What:Mutual Benefit w/Paw Paw and Card Catalog When: Friday, 08.30, 8 p.m. Where: Lost Lake Why: Mutual Benefit’s moody, soundscape-y pop songs are like getting a glimpse into someone’s having processed some deep thinking and distilled it to the poetic essence of those collective feelings. Loosely in the realm of Americana but with some great sound collage in the songwriting. Paw Paw is the project of former Woodsman drummer Eston Lathrop. Sort of ambient, sort of organic electronic pop, experimental solo guitar and synth songs to transport you to another, better place for a half an hour or so.
What:Nuancer LP release w/SSIIGGHH, Dr3aMC@$T, Larians and Andy AI When: Friday, 08.30, 8 p.m. Where: Hi-Dive Why: Daniel DiMarchi is the genius bass player in the great dream pop band Tyto Alba and great indie rock band Oxeye Daisy. But part of what makes him a great bass player is his true ear for tonality and composition which he brings to his experimental electronic pop project Nuancer and this is the release show of I Hardly Know Her. Also on the bill is a rare show from Larians, the solo project of former Male Blonding guitarist/singer Noah Simons. Though a guitarist, Simons has long had an interest in left field and forward thinking electronic music like Burial and Larians is the manifestation of that interest. And tonight Larians releases the first EP Looming Boy. If Nicolas Jaar made trap it might sound something like that.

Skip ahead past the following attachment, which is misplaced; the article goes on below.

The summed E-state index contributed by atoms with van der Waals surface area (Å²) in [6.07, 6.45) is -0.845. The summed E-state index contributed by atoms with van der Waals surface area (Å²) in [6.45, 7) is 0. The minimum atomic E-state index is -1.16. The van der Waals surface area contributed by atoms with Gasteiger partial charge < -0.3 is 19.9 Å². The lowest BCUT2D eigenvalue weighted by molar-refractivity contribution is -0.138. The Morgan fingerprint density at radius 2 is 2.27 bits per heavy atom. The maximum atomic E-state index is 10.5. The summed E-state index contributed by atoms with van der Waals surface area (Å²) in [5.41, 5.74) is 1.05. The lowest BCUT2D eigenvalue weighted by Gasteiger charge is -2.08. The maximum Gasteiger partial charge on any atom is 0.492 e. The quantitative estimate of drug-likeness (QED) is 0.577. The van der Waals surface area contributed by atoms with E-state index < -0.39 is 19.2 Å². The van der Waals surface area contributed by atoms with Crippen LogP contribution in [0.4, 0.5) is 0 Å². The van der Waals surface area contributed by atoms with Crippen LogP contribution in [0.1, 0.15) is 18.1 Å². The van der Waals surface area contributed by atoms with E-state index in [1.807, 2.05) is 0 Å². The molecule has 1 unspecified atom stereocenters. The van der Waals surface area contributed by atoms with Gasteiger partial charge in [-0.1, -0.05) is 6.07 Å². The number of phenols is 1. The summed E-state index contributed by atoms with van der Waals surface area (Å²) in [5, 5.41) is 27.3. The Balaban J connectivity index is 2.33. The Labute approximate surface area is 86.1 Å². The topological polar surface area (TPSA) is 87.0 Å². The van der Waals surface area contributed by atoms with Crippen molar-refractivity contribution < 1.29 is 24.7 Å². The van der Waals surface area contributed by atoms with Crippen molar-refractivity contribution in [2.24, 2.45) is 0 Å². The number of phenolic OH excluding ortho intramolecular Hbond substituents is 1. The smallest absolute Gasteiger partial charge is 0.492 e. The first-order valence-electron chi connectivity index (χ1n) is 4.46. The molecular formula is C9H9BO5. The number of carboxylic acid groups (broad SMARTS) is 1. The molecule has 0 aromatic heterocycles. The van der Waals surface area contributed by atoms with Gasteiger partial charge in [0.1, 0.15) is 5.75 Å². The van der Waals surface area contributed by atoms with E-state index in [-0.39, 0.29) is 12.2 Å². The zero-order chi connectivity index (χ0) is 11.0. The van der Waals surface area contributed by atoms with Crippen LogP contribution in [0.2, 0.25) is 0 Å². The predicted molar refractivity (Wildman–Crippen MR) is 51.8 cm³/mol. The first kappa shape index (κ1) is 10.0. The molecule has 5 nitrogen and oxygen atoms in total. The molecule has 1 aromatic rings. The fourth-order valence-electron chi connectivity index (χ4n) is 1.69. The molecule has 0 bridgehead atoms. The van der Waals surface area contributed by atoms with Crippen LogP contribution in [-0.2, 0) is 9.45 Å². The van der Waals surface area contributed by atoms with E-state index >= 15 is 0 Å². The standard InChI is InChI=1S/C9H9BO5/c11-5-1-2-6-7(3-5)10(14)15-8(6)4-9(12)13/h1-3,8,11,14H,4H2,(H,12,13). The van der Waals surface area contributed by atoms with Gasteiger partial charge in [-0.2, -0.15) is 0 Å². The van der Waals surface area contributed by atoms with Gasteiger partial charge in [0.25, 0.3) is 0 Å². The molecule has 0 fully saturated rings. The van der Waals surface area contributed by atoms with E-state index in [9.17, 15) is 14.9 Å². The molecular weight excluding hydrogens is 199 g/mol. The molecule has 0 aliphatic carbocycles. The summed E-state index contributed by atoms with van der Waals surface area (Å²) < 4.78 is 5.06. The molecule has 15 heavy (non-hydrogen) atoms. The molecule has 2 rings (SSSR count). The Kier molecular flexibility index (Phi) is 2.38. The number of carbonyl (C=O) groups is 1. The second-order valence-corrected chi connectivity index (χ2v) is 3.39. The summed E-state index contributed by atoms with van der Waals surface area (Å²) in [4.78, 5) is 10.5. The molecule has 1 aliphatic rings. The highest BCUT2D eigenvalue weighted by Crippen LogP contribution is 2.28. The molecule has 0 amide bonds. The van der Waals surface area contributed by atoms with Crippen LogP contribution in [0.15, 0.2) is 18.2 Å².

What:I Hate It Here, Causer, $addy, Eraserhead Fuckers and Kid Mask When: Friday, 08.30, 8:30 p.m. Where: Thought//Forms Gallery Why: The noise/heavy processed dance ambient/industrial show of the week. Granted the only one but heavy hitters like noise rapper Eraserhead Fuckers, hypnogogic environment sculptor Kid Mask and post-Goth ambient noise genius $addy alone make this a noteworthy lineup.
Saturday | August 31
What:The Velveteers UK tour kickoff w/Boot Gun, The Kinky Fingers and Bitter Suns When: Saturday, 08.31, 7 p.m. Where: Bluebird Theater Why: The Velveteers is a rock and roll trio from Denver whose live show is surprisingly powerful, forceful and grippingly emotional. The group is headed to the UK for a tour and this is the kickoff show with some of Denver’s other great, local, non-subgenre-specific rock bands including The Kinky Fingers who may be in the garage psych vein but its songwriting so tight and poignant it’s strikingly original.